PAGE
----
Supermassive black holes are usually found at the centers of their parent galaxies, encircled by a hot swirling disk of gas, dust and stellar debris. However, scientists believe that when two galaxies collide — and eventually merge — one of the two black holes can, at least for a while, become a “wanderer” floating in the outskirts of the new galaxy created by the tumultuous merger.

A team of astronomers has now discovered one such wandering black hole in the hinterlands of GJ1417+52 — a lenticular galaxy located 4.5 billion light-years from Earth. Scientists theorize that this black hole — XJ1417+52 — may originally have been at the center of a small galaxy that merged with GJ1417+52.

The black hole was discovered using the Hubble Space Telescope, NASA’s Chandra X-ray Observatory and the European Space Agency’s XMM-Newton X-ray observatory — all of which carried out several observations of the object between 2000 and 2015.

“The location and brightness of the optical source in the Hubble image that may be associated with XJ1417+52 suggest that the black hole could have originally belonged to a small galaxy that plowed into the larger GJ1417+52 galaxy, stripping away most of the galaxy’s stars but leaving behind the black hole and its surrounding stars at the center of the small galaxy,” NASA said in a statement released Wednesday. “If this idea is correct the surrounding stars are what is seen in the Hubble image.”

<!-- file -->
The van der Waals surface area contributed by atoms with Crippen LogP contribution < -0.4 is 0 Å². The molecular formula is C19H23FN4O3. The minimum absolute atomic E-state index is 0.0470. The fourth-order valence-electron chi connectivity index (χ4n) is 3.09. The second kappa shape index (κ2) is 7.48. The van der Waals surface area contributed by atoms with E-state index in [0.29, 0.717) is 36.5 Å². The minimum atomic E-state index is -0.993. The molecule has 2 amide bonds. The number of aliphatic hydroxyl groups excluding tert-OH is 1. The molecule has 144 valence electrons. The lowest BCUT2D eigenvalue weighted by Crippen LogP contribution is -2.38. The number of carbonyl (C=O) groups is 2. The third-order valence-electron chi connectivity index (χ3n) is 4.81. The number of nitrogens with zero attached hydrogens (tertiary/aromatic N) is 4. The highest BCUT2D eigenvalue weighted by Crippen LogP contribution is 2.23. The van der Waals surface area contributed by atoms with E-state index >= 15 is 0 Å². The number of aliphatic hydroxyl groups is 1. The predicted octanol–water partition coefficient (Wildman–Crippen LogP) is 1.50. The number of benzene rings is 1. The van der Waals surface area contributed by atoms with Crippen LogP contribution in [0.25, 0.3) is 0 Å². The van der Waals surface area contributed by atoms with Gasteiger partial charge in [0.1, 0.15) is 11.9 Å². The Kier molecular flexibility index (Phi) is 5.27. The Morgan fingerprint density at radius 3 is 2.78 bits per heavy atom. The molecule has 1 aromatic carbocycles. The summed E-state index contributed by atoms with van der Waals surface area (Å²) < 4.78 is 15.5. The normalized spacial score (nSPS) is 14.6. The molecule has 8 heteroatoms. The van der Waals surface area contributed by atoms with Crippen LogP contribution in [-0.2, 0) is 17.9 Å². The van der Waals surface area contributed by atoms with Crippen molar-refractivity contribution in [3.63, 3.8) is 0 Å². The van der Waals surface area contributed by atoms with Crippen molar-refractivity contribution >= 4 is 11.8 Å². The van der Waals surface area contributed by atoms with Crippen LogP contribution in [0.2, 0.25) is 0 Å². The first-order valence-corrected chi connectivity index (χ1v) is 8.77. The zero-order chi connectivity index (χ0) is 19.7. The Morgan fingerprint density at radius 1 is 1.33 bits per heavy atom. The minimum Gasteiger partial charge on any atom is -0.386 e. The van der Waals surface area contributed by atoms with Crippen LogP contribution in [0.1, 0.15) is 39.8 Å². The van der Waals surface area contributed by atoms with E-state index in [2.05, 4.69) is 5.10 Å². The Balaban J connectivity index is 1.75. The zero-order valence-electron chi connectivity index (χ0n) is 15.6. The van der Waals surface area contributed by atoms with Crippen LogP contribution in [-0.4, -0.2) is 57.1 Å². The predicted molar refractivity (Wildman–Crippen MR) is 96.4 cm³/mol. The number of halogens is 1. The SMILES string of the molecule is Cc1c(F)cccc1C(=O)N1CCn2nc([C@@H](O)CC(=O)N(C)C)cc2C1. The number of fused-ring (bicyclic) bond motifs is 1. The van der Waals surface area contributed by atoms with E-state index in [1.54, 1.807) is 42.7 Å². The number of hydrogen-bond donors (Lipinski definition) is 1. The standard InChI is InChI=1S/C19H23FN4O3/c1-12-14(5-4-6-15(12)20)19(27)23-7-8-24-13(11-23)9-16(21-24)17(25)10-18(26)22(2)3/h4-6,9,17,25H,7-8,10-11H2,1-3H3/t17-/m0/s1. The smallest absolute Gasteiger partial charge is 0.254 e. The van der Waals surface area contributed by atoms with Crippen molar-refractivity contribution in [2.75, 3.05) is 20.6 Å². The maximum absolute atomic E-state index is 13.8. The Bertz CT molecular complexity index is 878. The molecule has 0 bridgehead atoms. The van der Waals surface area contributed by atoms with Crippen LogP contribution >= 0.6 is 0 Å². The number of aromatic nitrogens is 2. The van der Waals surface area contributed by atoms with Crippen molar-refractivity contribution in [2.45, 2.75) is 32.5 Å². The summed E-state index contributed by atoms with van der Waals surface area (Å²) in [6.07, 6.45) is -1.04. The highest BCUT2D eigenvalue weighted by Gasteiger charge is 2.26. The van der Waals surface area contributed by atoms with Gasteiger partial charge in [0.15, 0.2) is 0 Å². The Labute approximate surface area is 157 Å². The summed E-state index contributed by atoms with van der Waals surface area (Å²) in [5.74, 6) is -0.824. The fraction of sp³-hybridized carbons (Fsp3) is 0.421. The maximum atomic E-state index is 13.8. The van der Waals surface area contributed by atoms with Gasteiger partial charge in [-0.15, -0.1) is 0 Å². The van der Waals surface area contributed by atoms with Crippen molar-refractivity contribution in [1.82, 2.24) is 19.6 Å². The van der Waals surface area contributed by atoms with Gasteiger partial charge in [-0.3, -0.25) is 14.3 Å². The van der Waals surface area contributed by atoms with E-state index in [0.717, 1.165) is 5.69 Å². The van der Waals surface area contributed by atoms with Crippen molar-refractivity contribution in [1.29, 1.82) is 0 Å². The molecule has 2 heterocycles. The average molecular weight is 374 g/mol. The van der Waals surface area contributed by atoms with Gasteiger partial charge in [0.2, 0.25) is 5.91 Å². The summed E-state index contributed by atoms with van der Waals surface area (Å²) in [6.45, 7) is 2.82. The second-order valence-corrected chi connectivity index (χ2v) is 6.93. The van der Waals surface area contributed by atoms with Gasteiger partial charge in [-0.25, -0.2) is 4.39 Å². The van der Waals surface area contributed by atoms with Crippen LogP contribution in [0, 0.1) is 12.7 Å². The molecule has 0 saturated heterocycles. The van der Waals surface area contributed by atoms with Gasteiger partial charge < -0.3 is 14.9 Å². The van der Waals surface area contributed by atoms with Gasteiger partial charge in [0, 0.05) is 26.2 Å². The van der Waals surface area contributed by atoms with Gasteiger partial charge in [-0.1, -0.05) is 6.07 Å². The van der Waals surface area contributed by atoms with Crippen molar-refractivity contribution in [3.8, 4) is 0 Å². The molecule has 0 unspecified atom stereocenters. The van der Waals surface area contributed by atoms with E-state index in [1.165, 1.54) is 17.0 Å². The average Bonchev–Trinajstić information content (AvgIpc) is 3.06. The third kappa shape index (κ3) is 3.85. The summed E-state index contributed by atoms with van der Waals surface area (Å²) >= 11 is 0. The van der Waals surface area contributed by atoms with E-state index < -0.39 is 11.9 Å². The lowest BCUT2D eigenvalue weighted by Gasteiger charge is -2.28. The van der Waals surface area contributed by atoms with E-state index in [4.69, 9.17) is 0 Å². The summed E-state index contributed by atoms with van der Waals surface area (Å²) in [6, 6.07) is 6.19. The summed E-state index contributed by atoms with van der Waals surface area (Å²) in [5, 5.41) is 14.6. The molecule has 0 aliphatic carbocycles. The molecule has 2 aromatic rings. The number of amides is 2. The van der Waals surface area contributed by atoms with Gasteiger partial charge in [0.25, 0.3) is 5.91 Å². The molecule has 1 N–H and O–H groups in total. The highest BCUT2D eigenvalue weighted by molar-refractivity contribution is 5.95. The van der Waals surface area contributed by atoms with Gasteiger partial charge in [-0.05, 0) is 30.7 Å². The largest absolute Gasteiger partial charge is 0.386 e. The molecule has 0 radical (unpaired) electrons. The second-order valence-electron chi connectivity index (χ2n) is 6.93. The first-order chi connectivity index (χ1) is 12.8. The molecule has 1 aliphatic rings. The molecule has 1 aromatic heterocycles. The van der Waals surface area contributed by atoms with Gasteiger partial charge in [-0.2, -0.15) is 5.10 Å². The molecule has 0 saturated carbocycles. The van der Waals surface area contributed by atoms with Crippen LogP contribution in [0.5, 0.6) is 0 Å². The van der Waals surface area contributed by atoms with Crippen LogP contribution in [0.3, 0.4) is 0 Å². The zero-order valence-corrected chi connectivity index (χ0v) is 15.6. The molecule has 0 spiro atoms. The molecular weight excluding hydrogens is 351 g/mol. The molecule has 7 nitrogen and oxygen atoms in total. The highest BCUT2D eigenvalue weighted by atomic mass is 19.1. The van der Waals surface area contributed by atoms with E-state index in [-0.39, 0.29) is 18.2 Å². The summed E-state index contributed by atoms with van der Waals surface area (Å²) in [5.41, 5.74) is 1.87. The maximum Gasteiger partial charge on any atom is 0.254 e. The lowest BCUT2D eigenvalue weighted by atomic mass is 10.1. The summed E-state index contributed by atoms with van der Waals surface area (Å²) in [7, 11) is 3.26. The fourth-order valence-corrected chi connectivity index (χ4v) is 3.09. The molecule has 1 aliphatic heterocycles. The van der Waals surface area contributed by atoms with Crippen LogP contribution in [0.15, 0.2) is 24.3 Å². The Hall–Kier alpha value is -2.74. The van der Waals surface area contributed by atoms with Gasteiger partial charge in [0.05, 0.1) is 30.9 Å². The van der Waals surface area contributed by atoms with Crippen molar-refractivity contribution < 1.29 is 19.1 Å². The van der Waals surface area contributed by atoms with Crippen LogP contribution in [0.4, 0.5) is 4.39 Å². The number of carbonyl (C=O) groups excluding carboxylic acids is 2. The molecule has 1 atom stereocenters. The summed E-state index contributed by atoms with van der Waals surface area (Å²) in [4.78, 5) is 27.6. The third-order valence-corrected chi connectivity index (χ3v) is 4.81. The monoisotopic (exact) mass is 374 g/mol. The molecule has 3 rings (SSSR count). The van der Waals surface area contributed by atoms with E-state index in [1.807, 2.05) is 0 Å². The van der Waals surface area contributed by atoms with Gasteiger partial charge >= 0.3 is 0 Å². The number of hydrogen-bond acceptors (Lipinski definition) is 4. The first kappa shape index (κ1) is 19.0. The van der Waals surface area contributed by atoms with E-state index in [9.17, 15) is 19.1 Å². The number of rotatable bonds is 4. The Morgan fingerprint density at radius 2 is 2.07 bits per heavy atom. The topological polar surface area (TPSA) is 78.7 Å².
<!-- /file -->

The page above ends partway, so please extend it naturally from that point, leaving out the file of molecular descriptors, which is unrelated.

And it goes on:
At its peak, XJ1417+52 was roughly 10 times brighter than the brightest X-ray source ever seen for a wandering black hole, and was also about 10 times more distant than the previous record holder for a wandering black hole.  

“The bright X-ray emission from this type of black hole comes from material falling toward it. The X-rays from XJ1417+52 reached peak brightness in X-rays between 2000 and 2002. The source was not detected in later Chandra and XMM observations obtained in 2005, 2014 and 2015,” NASA explained in a statement. “Overall, the X-ray brightness of the source has declined by at least a factor of 14 between 2000 and 2015.”

The X-ray outburst seen in 2000 and 2002 may have occurred when a star passed too close to the black hole and was torn apart. This would have caused some of the infalling gaseous debris to heat up and become bright in X-rays.